Can this be proven by induction? Because I really can't.

I come down to

k^3 - 3k^2 + 5k = 2k^3 + 3k^ + 3k + 1 which is not equal. :( thanks.

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- Jul 11th 2013, 03:29 PMjpab29Proving by induction help
Can this be proven by induction? Because I really can't.

I come down to

k^3 - 3k^2 + 5k = 2k^3 + 3k^ + 3k + 1 which is not equal. :( thanks.

Attachment 28783 - Jul 11th 2013, 04:12 PMHallsofIvyRe: Proving by induction help
You are trying to prove that $\displaystyle \sum_{i=1}^n (2i- 1)= (n- 1)^3+ n^3$?

Your fundamental problem is that this**isn't true**!

When n= 2, $\displaystyle \sum_{i= 1}^2 (2i- 1)= (2(1)- 1)+ (2(2)-1)= 1+ 3= 4$ while $\displaystyle (2- 1)^3+ 2^3= 1+ 8= 9$. - Jul 11th 2013, 04:14 PMjohngRe: Proving by induction help
Hi,

"Plug in" n = 1. This then reads 1 = 1, good so far. Next try n = 2: 1 + 3 = 1^{3}+ 2^{3}, which is of course false. So your formula is not true for all n and so certainly can't be proved by induction.

$\displaystyle \sum_{i=1}^n2i-1=n^2$

The above is the correct formula and can be proved by induction. I suggest you try it.

Edit:

It suddenly occurred to me that you probably copied the problem incorrectly. What is true:

$\displaystyle \sum_{i=1}^n(2i-1)^2=(n-1)^3+n^3$

This formula is amenable to induction. Try it. - Jul 11th 2013, 04:31 PMSorobanRe: Proving by induction help
Hello, jpab29!

There must be typo . . .

Quote:

Can this be proven by induction? . No!

. . $\displaystyle \displaystyle \sum^n_{i=1}(2i-1) \;=\;(n-1)^3 + n^3$ . This is not true!

$\displaystyle \text{Fact: }\;\sum^n_{i=1}(2i-1) \;=\;1 + 3 + 5 + \cdots + (2n-1) \;=\;{\color{blue}n^2}$ - Jul 11th 2013, 06:22 PMjpab29Re: Proving by induction help
oh that's why. haha Actually it is derived from a conjecture that I am working on.

It is from this link.

http://mathhelpforum.com/discrete-ma...induction.html - Jul 11th 2013, 06:24 PMjpab29Re: Proving by induction help
Thank you so much for taking the time! I actually have no idea how to work it out. I am taking math class online and it's terrible, no help at all, except from forums like these. I'll try the edit that you've made.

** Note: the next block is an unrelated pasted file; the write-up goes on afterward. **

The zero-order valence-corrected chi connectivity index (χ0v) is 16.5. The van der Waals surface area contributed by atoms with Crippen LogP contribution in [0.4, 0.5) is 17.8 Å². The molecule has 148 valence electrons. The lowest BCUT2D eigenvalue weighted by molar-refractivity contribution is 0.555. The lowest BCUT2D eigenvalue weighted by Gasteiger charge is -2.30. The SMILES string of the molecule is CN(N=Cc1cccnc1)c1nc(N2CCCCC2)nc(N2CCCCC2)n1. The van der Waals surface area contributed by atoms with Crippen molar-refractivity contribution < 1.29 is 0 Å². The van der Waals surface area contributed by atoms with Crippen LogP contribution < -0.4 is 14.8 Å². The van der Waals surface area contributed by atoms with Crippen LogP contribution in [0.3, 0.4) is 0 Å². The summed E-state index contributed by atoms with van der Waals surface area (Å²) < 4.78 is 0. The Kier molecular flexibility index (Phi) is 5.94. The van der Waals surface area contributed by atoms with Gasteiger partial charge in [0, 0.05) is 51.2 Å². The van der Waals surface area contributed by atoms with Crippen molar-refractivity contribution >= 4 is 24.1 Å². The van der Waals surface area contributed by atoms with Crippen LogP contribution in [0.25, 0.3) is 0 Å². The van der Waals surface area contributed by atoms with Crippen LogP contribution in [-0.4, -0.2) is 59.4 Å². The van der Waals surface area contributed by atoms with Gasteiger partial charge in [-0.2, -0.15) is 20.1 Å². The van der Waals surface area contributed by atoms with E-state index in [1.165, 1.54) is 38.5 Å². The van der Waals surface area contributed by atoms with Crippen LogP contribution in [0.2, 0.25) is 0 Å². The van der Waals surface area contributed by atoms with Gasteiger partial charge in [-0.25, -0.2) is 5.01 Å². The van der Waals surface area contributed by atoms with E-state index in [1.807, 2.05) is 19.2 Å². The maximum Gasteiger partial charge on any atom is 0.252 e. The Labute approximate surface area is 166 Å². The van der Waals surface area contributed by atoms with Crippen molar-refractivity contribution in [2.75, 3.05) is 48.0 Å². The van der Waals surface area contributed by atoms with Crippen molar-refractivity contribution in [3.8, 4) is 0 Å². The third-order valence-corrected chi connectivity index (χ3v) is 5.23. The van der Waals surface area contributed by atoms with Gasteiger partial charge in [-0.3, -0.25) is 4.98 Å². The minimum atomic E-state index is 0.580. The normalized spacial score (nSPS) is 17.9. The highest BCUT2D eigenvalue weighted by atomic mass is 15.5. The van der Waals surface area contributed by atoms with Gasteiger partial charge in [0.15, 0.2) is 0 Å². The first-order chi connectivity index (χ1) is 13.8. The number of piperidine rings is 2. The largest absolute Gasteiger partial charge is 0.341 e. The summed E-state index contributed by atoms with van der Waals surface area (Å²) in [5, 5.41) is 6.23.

- Jul 11th 2013, 06:28 PMjpab29Re: Proving by induction help
This is what I'm trying to work on and also trying to understand it through internet's help. :(

Attachment 28790

This is the book example i'm trying to follow.

Attachment 28791

Attachment 28792 - Jul 11th 2013, 06:31 PMMarkFLRe: Proving by induction help
As I posted at MMF, the conjecture you want is:

$\displaystyle \sum_{k=0}^{2(n-1)}\(n^2-2n+2+k\)=(n-1)^3+n^3$

edit: If you want, I can walk you through how I came up with it. :D - Jul 11th 2013, 06:43 PMjpab29Re: Proving by induction help
oh okay, so the 2n-1 with the summation sign is not a constant formula? it changes? So sorry about being clueless. The book only gives one example per kind of question. :(

- Jul 11th 2013, 06:47 PMjpab29Re: Proving by induction help
Thanks so much, yes I'll need a walkthrough :) :) :)

- Jul 11th 2013, 07:16 PMMarkFLRe: Proving by induction help
This is what I noticed:

For each line 1) - 4) (and letting the line number be $\displaystyle n$), I noticed that the first number in the sum is:

$\displaystyle (n-1)^2+1=n^2-2n+2$

Now, we then are adding the next $\displaystyle 2n-2=2(n-1)$ consecutive integers. As you observed, the sum is shown to be equal to $\displaystyle (n-1)^3+n^3$. So, we may state this as:

$\displaystyle \sum_{k=0}^{2(n-1)}(n^2-2n+2+k)=(n-1)^3+n^3$

Does this make sense? - Jul 11th 2013, 07:42 PMjpab29Re: Proving by induction help
I still only understood (n-1)^3 + n^3...

But I don't get the left side still... how it evolved. But I tried plugging the N's.

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:( - Jul 11th 2013, 07:57 PMMarkFLRe: Proving by induction help
Using the conjecture I stated originally (I had a typo the second time...):

$\displaystyle \sum_{k=0}^{2(n-1)}(n^2-2n+2+k)=(n-1)^3+n^3$

We have for:

$\displaystyle n=1$

$\displaystyle \sum_{k=0}^{2(1-1)}(1^2-2(1)+2+k)=(1-1)^3+1^3$

$\displaystyle 1=0^3+1^3$

$\displaystyle n=2$

$\displaystyle \sum_{k=0}^{2(2-1)}(2^2-2(2)+2+k)=(2-1)^3+2^3$

$\displaystyle 2+3+4=1^3+2^3$

$\displaystyle n=3$

$\displaystyle \sum_{k=0}^{2(3-1)}(3^2-2(3)+2+k)=(3-1)^3+3^3$

$\displaystyle 5+6+7+8+9=2^3+3^3$

$\displaystyle n=4$

$\displaystyle \sum_{k=0}^{2(4-1)}(4^2-2(4)+2+k)=(4-1)^3+4^3$

$\displaystyle 10+11+12+13+14+15+16=3^3+4^3$ - Jul 11th 2013, 08:35 PMjpab29Re: Proving by induction help
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Thank you so much! - Jul 11th 2013, 09:07 PMMarkFLRe: Proving by induction help
If I was going to prove this by induction, this is what I would do. We have already shown the base case $\displaystyle P_1$ is true, so the induction hypothesis $\displaystyle P_n$ is the so-called conjecture:

$\displaystyle \sum_{k=0}^{2(n-1)}(n^2-2n+2+k)=(n-1)^3+n^3$

Let's simplify a bit:

$\displaystyle \sum_{k=0}^{2(n-1)}(n^2-2n+2)+\sum_{k=0}^{2(n-1)}(k)=(n-1)^3+n^3$

$\displaystyle (2n-1)(n^2-2n+2)+\sum_{k=0}^{2(n-1)}(k)=(n-1)^3+n^3$

$\displaystyle 2n^3-5n^2+6n-2+\sum_{k=0}^{2(n-1)}(k)=2n^3-3n^2+3n-1$

$\displaystyle \sum_{k=0}^{2(n-1)}(k)=2n^2-3n+1$

As the inductive step, I would add $\displaystyle 2n-1+2n=4n-1$:

$\displaystyle \sum_{k=0}^{2((n+1)-1)}(k)=2n^2+n=2(n+1)^2-3(n+1)+1$

We have derived $\displaystyle P_{n+1}$ from $\displaystyle P_n$ thereby completing the proof by induction.